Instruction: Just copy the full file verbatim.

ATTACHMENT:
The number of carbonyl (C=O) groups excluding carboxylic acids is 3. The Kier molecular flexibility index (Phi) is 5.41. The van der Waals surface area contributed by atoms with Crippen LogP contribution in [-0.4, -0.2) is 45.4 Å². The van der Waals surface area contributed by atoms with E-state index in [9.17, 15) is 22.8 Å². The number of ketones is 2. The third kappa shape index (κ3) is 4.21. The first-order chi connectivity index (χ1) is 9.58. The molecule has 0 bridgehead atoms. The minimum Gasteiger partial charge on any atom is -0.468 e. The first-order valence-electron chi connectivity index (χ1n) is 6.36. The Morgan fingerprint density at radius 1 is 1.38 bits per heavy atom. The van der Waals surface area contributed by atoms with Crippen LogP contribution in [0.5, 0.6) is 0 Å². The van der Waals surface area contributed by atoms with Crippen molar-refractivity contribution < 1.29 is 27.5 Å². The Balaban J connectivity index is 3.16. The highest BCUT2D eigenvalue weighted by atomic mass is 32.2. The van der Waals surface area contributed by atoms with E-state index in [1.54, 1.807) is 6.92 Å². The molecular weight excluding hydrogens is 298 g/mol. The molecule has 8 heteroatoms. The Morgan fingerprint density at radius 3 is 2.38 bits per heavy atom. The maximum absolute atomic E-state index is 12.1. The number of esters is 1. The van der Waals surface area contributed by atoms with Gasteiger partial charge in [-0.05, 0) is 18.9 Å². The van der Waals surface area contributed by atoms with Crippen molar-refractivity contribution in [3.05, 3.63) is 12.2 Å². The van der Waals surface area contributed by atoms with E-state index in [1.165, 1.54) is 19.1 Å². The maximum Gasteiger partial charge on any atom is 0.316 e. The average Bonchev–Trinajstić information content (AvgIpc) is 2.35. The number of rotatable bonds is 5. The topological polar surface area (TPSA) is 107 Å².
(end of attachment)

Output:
The number of carbonyl (C=O) groups excluding carboxylic acids is 3. The Kier molecular flexibility index (Phi) is 5.41. The van der Waals surface area contributed by atoms with Crippen LogP contribution in [-0.4, -0.2) is 45.4 Å². The van der Waals surface area contributed by atoms with E-state index in [9.17, 15) is 22.8 Å². The number of ketones is 2. The third kappa shape index (κ3) is 4.21. The first-order chi connectivity index (χ1) is 9.58. The molecule has 0 bridgehead atoms. The minimum Gasteiger partial charge on any atom is -0.468 e. The first-order valence-electron chi connectivity index (χ1n) is 6.36. The Morgan fingerprint density at radius 1 is 1.38 bits per heavy atom. The van der Waals surface area contributed by atoms with Crippen LogP contribution in [0.5, 0.6) is 0 Å². The van der Waals surface area contributed by atoms with Crippen molar-refractivity contribution < 1.29 is 27.5 Å². The Balaban J connectivity index is 3.16. The highest BCUT2D eigenvalue weighted by atomic mass is 32.2. The van der Waals surface area contributed by atoms with E-state index in [1.54, 1.807) is 6.92 Å². The molecular weight excluding hydrogens is 298 g/mol. The molecule has 8 heteroatoms. The Morgan fingerprint density at radius 3 is 2.38 bits per heavy atom. The maximum absolute atomic E-state index is 12.1. The number of esters is 1. The van der Waals surface area contributed by atoms with Gasteiger partial charge in [-0.05, 0) is 18.9 Å². The van der Waals surface area contributed by atoms with Crippen molar-refractivity contribution in [3.05, 3.63) is 12.2 Å². The van der Waals surface area contributed by atoms with E-state index in [1.165, 1.54) is 19.1 Å². The maximum Gasteiger partial charge on any atom is 0.316 e. The average Bonchev–Trinajstić information content (AvgIpc) is 2.35. The number of rotatable bonds is 5. The topological polar surface area (TPSA) is 107 Å².